Prepping for Wildfires: Evacuation Plan

Though we may never want to use one, having a well-thought-out evacuation plan is critical for both homes and businesses in wildfire-prone areas.

Put simply, it is another necessary step in prepping for wildfires. 

OSHA, of the US Department of Labor, states, “Having an evacuation plan in place before a wildfire occurs can help avoid confusion and prevent injuries

Elements of your evacuation plan that are created in your process of prepping for wildfires can include:

  • – Establish Multiple Escape Routes: Identify at least two evacuation routes and practice them with all occupants regularly.
  • – Assemble Emergency Supplies: Create emergency kits with essentials such as food, water, first aid supplies, and important documents.
  • – Communication Plan: Designate a family or team member outside the area as the central point of contact to coordinate during emergencies.

It is ideal to incorporate the guidance from outside resources, as well as identifying any unique or special circumstances that pertain to you, your family, and/or your business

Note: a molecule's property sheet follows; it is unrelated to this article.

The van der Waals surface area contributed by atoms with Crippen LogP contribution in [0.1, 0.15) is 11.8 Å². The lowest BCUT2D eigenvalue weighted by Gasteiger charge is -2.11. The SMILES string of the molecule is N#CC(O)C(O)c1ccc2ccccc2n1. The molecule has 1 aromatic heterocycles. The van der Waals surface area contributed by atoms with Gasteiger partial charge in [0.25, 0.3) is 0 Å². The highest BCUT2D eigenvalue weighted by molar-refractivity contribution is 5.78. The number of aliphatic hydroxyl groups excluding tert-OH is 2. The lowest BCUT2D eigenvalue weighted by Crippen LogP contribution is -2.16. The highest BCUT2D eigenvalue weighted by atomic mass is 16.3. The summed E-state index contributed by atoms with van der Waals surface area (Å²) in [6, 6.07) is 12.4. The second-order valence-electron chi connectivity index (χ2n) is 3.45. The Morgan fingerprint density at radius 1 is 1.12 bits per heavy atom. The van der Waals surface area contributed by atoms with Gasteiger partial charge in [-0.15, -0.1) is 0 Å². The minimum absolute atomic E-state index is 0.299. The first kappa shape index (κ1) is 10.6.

prepping for wildfires

Prepping for Wildfires: Fire-Safe Practices

Though one third of fires in Oregon are caused by lightning strikes, when looking beyond our own state border to the rest of the United States, 85% of wildfires are caused by some form of human activity. With this in mind, the prepping for wildfires you are doing can go beyond the moment of ignition. 

Just like the preparation in defensible spaces, and the selection of building materials, there are individual actions that can establish fire-wise habits to help keep you aware and safe from an accidental ignition. 

Adopt these fire-safe practices to minimize fire risks in and around your property:

  • – Outdoor Cooking and Open Flames: Use gas grills or electric stoves instead of charcoal grills. If you must have open flames, ensure a safe distance from flammable materials.
  • – Smoking: Avoid smoking outdoors, especially during dry and windy conditions.
  • – Equipment Use: Use power tools and machinery in the early morning or late evening when the humidity is higher and winds are calmer.